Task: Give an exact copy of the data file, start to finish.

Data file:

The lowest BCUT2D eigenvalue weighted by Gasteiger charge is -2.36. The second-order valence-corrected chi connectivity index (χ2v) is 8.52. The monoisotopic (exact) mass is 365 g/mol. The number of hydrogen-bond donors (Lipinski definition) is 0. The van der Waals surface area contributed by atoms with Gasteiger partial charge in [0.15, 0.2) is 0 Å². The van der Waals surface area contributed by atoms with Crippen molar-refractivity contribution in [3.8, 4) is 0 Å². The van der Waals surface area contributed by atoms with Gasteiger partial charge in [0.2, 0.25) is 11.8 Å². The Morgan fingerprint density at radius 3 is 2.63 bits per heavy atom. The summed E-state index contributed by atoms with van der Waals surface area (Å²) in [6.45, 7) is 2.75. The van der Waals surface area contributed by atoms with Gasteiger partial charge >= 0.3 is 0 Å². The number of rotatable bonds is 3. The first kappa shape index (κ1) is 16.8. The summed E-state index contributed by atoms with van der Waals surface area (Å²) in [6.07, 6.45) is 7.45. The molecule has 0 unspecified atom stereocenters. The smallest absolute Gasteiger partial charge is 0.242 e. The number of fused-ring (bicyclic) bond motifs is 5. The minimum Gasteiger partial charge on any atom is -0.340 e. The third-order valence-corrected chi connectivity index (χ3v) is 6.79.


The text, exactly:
The lowest BCUT2D eigenvalue weighted by Gasteiger charge is -2.36. The second-order valence-corrected chi connectivity index (χ2v) is 8.52. The monoisotopic (exact) mass is 365 g/mol. The number of hydrogen-bond donors (Lipinski definition) is 0. The van der Waals surface area contributed by atoms with Gasteiger partial charge in [0.15, 0.2) is 0 Å². The van der Waals surface area contributed by atoms with Crippen molar-refractivity contribution in [3.8, 4) is 0 Å². The van der Waals surface area contributed by atoms with Gasteiger partial charge in [0.2, 0.25) is 11.8 Å². The Morgan fingerprint density at radius 3 is 2.63 bits per heavy atom. The summed E-state index contributed by atoms with van der Waals surface area (Å²) in [6.45, 7) is 2.75. The van der Waals surface area contributed by atoms with Gasteiger partial charge >= 0.3 is 0 Å². The number of rotatable bonds is 3. The first kappa shape index (κ1) is 16.8. The summed E-state index contributed by atoms with van der Waals surface area (Å²) in [6.07, 6.45) is 7.45. The molecule has 0 unspecified atom stereocenters. The smallest absolute Gasteiger partial charge is 0.242 e. The number of fused-ring (bicyclic) bond motifs is 5. The minimum Gasteiger partial charge on any atom is -0.340 e. The third-order valence-corrected chi connectivity index (χ3v) is 6.79.